This is as close as we could get to photographing the Tormin mine. On one of GroundUp’s visits to the mine, our reporter was escorted off the property by mine security. Photo by Juliette Garms.
The case was brought by Tormin’s former chief executive Andrew Lashbrooke, who claimed his company lent MSR money in exchange for the exclusive supply of minerals from the mine. His application was dismissed.
According to the quarterly activities report of Tormin’s parent company, Mineral Commodities, for the period ended September 30 the National Union of Mineworkers “received recognition amongst the Tormin workforce [in July 2015] and subsequently made a series of unrealistic demands”.
It said talks deadlocked and the strike erupted after the company offered an effective 33% pay rise.
The report says “a core group of non-union members continued to report for work and support the company’s mining processing operations … The majority of workers, union and non-union, had returned to work by the end of September accepting the company’s employment conditions and terms.”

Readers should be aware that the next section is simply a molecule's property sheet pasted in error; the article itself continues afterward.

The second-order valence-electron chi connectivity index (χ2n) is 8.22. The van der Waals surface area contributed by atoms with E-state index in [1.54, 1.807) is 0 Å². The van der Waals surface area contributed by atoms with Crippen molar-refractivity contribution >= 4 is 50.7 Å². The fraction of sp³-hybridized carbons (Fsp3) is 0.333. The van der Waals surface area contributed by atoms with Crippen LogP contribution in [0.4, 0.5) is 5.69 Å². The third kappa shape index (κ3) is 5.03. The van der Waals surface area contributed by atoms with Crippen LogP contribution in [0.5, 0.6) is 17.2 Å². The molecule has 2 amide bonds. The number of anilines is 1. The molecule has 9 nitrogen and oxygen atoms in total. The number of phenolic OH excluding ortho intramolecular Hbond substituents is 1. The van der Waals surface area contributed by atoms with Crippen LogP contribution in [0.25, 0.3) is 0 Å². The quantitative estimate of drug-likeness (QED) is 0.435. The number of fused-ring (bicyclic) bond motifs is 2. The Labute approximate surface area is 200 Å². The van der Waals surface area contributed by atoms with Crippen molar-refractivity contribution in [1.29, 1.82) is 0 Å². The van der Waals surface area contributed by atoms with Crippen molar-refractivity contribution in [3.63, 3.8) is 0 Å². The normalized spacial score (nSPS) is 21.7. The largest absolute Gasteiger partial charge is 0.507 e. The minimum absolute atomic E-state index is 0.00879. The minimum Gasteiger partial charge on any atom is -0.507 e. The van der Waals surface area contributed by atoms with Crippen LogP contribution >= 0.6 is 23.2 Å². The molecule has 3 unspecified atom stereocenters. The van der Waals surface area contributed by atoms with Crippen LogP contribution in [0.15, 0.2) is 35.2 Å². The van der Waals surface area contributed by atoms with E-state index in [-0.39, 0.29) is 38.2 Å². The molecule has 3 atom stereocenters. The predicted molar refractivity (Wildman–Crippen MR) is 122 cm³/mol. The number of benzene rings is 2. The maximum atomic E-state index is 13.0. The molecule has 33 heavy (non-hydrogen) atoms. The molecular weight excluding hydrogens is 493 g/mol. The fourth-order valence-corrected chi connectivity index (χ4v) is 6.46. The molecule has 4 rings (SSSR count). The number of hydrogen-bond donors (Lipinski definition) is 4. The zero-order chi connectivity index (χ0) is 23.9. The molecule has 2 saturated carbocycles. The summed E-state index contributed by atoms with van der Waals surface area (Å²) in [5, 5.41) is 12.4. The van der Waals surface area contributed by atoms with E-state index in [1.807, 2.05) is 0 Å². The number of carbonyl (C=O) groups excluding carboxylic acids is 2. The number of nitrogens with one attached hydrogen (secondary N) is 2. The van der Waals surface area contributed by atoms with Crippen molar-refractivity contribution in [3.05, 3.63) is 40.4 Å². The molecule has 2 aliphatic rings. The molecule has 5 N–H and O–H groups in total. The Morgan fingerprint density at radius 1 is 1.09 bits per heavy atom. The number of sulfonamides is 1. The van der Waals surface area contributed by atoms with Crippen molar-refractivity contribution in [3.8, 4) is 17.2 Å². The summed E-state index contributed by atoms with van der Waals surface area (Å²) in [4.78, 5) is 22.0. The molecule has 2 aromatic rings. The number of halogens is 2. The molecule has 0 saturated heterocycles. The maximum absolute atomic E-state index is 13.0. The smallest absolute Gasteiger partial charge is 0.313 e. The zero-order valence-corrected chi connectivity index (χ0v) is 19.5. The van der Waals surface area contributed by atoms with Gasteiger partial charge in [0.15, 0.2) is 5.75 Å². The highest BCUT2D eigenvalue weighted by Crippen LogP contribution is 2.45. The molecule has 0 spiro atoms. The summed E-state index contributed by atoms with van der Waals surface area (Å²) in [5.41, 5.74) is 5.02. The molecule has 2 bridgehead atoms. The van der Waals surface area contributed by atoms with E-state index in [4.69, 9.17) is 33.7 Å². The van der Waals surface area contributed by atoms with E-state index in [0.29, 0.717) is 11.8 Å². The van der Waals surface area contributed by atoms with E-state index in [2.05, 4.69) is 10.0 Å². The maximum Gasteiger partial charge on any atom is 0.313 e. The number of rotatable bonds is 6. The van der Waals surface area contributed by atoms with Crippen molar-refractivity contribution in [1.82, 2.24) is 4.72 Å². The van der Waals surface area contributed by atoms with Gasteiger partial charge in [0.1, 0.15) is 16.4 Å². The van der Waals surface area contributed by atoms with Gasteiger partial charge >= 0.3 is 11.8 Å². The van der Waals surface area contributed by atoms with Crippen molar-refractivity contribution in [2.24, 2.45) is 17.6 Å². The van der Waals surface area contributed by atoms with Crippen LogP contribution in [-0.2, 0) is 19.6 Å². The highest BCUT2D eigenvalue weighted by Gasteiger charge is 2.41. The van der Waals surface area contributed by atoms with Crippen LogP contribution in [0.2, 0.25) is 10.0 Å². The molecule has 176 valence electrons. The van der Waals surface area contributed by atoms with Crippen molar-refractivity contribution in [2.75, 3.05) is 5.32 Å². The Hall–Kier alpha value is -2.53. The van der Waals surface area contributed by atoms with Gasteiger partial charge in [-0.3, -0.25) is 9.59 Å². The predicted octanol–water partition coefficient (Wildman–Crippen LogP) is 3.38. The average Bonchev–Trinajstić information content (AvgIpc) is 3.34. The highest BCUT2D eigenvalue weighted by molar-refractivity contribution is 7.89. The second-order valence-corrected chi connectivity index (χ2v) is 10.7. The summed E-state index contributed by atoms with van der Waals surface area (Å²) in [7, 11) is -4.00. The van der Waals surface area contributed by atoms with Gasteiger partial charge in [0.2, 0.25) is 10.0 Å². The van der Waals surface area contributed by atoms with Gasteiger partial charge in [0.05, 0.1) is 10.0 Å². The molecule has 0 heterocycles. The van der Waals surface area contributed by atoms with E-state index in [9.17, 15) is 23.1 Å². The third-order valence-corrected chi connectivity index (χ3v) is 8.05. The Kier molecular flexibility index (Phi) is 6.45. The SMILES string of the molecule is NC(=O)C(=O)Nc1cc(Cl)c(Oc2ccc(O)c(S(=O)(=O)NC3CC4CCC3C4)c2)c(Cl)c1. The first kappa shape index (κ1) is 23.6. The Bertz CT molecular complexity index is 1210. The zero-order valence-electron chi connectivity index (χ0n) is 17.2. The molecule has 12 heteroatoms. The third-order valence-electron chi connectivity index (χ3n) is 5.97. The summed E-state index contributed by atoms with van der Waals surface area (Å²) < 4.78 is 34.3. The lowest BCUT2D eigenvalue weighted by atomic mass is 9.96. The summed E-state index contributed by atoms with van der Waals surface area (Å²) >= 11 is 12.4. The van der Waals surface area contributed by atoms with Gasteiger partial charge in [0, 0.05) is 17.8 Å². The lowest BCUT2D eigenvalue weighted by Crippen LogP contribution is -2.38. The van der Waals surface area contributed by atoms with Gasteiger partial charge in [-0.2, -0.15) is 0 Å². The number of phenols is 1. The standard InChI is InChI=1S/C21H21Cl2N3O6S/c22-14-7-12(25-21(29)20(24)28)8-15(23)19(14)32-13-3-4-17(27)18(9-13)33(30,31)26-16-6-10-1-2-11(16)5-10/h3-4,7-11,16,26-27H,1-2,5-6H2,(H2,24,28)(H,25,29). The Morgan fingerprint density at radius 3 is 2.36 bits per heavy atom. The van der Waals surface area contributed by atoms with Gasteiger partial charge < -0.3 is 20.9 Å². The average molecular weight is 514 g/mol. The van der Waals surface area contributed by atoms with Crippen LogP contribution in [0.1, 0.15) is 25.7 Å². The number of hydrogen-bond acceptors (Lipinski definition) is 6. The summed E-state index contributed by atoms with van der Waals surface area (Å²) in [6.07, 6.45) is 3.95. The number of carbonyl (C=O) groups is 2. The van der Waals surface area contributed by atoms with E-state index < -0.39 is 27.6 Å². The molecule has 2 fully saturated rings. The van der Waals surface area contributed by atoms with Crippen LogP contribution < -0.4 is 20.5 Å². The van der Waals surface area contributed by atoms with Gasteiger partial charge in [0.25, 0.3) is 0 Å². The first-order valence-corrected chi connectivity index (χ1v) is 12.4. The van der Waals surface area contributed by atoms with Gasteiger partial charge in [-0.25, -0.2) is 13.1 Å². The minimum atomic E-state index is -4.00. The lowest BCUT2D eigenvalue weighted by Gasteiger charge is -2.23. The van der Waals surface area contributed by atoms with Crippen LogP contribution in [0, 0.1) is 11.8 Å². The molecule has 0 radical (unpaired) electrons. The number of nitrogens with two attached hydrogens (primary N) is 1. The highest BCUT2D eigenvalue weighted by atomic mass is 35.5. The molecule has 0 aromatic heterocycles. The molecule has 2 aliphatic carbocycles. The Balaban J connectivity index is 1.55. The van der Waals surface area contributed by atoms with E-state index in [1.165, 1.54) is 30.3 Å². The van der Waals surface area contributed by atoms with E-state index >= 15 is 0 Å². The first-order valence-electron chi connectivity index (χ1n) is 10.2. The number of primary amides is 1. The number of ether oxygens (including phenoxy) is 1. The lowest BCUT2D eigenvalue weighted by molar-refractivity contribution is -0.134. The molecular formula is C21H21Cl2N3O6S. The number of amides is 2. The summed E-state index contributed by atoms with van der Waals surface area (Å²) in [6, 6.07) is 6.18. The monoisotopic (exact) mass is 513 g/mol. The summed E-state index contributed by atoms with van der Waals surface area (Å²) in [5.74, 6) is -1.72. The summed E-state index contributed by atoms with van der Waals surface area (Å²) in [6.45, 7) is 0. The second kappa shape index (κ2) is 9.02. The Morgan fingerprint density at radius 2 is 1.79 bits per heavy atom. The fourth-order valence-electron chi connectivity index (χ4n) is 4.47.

But Dick Forslund, senior economist at the Cape Town-based Alternative Information and Development Centre, said that after seeing company’s return-to-work conditions he advised the Vredendal NUM “that the agreement was unlawful and does not bind them”.
Forslund said the agreement involved multiple violations of the Basic Conditions of Employment Act. One of the workers’ demands is that Tormin “respect South African legislation”. The principal breach, Forslund said, was in relation to a 4x4x4 shift system – four 11-hour day shifts, followed by four night shifts, followed by four rest days.
This amounted to about 220 hours per month over every even number of months, a 25-hour increase over the previous contract and more than the 189 hours set as the upper limit by the legislation.
He added that the Act stipulated a maximum of five hours overtime a week, while Tormin workers had worked an average of 7.3 hours over a two-month period.
Meanwhile, the company has announced that it has started work on a R2-million resource centre at the local Koekenaap School that will be handed over in January next year. It quoted the school principal, Eddie Cloete, as saying: “We are so excited that this building is about to start. We could not have done this without MSR”.
Mary-Anne Gontsana is a GroundUp reporter currently doing a three month internship at AmaBhungane, the Mail & Guardian’s investigative reporting centre.
This article was based on a joint investigation by amaBhungane and GroundUp. It is also published in today’s Mail & Guardian.
This article is licensed under a Creative Commons Attribution-NoDerivatives 4.0 International License.